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Sandra Currie | What of our beloved men?

Published:Tuesday | January 21, 2020 | 12:00 AMSandra Currie/Guest Columnist

I have a deep admiration for men who lead, and lead with excellence. I absolutely believe that it’s a man’s place to lead the family, Church, school and government. This, I believe, is how the Creator designed it to be. Now, some of our beloved men have messed around and have either vacated or failed to assume their positions, thus leaving the posts to be manned by a woman.

More single-parent homes are headed by a woman and this is a fundamental problem. Yes, I know this horse has been flogged with many stripes over the years, but still it persists.

According to an article on the Early Childhood Commission’s website, “More than a third of our nation’s children have no father figure and over 90 per cent of households have the parenting role being performed by the birth mother or a grandmother (PIOJ & STATIN, 2014).”

Weh de man dem deh? Your sons and daughters are mourning your absence. While you are required to play an active role in the home, just your presence makes a world of difference. Household chores are done with minimal delay, curfews are seldom broken, and while grumblings and mumblings are inaudible, a second thought is definitely given before ‘backchat’.

As a woman, I quite understand my role and when I am required to take the lead on matters. Mentally, I am strong and when I need to move, I am gone. A strong situation will hit like a freight train and I may be knocked ferociously into the fence, but as soon as the shock wears off, I am coming to get you – ‘lights, camera, action!’

Now, observe a girl who drops out of school for any number of reasons; give her a few years and watch her progress. On the other hand, note a boy who suffered the same fate and follow him for a few years and see the difference. This I have seen played out numerous times. The girl will claw her way back to some achievement; while the boy takes the easy way out and their failure becomes someone else’s fault, plus ‘beg yuh a ting nuh, nutten nah gwaan fi mi’, while rubbing out the palm of their hand. This is now a common behaviour in some circles and is being pushed to become the accepted norm, as our beloved men have chosen to hop on crutches through life.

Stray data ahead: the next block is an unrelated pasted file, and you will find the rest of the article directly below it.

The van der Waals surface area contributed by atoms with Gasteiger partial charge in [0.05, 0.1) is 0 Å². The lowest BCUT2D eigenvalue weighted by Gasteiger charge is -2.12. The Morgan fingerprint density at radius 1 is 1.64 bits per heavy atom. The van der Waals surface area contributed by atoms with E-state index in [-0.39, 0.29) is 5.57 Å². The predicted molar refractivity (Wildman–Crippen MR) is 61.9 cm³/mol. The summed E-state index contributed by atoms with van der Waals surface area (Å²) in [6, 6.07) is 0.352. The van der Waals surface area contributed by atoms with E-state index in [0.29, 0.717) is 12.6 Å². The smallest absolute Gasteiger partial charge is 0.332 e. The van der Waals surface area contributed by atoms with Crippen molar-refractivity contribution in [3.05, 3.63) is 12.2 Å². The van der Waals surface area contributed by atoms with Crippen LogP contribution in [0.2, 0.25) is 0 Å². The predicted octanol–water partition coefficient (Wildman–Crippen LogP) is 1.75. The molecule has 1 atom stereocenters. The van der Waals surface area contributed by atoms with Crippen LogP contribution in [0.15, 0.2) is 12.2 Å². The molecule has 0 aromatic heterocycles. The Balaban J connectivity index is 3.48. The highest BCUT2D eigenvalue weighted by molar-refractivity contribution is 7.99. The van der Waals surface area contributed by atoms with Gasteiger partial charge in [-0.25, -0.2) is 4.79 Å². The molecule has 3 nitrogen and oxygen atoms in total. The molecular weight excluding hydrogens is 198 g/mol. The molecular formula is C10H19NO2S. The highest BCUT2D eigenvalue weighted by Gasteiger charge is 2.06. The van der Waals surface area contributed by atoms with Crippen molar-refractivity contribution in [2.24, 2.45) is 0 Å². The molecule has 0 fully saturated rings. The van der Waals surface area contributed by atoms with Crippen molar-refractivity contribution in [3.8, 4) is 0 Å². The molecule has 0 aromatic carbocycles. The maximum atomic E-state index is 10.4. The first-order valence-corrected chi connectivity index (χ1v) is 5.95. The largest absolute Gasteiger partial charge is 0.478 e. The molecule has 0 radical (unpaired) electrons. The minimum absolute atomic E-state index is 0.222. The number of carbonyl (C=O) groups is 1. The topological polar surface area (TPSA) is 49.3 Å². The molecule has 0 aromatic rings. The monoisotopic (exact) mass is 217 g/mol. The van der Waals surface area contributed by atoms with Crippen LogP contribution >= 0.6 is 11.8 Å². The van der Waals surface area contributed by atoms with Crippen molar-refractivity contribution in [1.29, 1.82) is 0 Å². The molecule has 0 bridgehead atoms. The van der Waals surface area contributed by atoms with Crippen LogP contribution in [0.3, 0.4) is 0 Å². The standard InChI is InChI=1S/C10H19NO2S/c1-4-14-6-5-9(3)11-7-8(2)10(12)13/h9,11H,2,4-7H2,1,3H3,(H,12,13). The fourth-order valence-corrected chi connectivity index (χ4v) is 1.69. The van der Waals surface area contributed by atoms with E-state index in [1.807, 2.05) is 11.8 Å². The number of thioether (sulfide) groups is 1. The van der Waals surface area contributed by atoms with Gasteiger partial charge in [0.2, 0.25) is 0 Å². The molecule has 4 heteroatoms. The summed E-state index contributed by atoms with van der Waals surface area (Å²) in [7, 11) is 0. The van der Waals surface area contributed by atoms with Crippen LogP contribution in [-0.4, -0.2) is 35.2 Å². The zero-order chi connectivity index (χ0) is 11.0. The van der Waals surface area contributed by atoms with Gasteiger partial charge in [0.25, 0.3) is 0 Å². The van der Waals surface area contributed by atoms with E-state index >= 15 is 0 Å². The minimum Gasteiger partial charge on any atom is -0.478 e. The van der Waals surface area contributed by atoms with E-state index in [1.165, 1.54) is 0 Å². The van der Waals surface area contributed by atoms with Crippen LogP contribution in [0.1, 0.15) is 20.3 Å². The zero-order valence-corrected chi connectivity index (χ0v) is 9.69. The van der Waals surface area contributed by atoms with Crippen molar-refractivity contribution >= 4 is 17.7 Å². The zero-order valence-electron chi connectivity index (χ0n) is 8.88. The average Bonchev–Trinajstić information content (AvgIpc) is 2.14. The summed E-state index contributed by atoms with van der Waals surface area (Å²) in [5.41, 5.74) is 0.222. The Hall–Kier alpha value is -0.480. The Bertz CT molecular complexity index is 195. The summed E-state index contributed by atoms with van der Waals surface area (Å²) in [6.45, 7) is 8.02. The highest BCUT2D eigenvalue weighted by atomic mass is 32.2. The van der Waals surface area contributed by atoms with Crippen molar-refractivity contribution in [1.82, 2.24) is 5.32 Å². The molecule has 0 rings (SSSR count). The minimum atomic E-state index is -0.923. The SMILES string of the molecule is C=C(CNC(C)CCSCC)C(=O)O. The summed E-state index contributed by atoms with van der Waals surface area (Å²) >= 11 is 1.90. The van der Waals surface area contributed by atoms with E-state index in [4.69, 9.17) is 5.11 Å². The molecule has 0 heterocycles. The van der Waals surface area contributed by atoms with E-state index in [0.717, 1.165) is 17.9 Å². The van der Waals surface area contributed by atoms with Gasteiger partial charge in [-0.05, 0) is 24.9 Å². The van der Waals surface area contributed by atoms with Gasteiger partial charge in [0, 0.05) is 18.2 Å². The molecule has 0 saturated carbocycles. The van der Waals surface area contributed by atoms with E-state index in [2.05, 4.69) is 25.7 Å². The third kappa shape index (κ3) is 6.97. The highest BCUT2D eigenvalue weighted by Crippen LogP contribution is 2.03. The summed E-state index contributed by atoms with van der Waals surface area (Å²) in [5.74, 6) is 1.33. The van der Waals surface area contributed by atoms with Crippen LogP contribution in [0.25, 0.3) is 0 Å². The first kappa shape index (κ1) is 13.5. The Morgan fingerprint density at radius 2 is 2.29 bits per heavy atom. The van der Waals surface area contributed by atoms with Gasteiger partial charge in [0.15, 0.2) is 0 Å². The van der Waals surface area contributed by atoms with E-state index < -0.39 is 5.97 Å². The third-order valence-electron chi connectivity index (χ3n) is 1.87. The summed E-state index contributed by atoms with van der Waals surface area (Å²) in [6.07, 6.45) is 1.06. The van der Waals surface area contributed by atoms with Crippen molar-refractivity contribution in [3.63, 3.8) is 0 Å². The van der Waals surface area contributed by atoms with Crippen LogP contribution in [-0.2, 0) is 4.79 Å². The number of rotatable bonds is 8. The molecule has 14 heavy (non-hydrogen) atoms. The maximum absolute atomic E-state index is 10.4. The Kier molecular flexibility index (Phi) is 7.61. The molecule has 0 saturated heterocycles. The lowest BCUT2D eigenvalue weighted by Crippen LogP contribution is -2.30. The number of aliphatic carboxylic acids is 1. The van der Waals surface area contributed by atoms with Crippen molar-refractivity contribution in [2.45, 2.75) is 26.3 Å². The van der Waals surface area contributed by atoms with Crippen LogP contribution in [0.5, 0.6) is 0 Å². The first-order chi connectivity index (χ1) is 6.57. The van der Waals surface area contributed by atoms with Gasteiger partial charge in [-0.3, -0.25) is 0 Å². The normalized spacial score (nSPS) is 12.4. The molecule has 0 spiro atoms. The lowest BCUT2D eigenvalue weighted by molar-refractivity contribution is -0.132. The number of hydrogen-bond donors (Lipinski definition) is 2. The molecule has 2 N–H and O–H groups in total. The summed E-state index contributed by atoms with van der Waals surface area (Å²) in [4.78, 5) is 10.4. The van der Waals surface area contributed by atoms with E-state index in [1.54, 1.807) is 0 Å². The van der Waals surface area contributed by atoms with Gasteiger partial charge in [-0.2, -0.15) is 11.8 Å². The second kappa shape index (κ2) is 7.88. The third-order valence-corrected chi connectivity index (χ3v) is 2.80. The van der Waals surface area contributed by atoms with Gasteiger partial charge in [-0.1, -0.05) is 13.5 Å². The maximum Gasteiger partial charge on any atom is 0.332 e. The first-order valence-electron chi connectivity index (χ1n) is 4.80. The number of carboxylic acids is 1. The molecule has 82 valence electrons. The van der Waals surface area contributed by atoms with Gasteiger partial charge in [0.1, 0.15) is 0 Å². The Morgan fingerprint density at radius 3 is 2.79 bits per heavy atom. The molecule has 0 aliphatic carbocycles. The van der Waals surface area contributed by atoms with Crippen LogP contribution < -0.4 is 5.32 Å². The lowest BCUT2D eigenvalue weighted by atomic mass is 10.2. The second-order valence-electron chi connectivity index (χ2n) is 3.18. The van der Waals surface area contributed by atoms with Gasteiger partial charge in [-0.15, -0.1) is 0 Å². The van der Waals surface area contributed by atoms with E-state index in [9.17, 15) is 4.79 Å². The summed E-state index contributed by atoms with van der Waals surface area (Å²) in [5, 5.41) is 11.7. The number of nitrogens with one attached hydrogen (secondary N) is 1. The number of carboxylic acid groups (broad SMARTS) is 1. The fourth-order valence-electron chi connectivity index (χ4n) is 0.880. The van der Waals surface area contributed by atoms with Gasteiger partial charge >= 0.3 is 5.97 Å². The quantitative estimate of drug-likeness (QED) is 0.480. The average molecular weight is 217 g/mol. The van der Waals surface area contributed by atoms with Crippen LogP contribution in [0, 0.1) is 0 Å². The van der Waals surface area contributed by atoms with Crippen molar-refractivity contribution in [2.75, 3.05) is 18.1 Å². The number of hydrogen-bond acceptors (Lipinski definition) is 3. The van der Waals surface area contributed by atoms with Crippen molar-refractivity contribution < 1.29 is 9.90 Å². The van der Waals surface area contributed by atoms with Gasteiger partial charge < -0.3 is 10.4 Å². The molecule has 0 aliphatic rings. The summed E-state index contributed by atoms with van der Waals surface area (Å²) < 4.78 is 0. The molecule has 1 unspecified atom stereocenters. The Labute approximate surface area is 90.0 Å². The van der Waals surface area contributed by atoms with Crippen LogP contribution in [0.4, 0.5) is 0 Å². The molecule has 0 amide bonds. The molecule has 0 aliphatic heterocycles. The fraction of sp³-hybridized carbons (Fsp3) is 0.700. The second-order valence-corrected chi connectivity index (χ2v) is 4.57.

Here is where my concern emerges and the question of why do our beloved men seem to quit or settle for the mediocre so easily. It is very painful to watch one created for greatness wimp out like a ‘she kitten’.

They have become a burden rather than a blessing. The bus conductors, taxis and JUTC bus drivers will attest to the fact that more men beg rides daily than women, and to add insult to injury, will cop a nasty attitude when they are refused. They behave as if everybody owes them and so they adopt this mentality of entitlement.

Men have missed the mark, dropped the ball and left the building, leaving us women no choice but to run the show. It is true that at the very top, it is crowded with men, and at the bottom as well. They are far more likely than women to be imprisoned, estranged from their children, commit murder, be killed in road fatalities or gang feuds. They are also less likely to make any significant strides because of short-sightedness, impatience and lack of direction. As a result, life becomes a case of happenstance rather than a planned path of laid-out goals and sustainable achievement.

Confidence and belief in one’s self is a powerful thing, but this, it seems, has escaped our beloved men.

Sandra Currie is an administrator at the College of Health Sciences, UTech, Jamaica. Email feedback to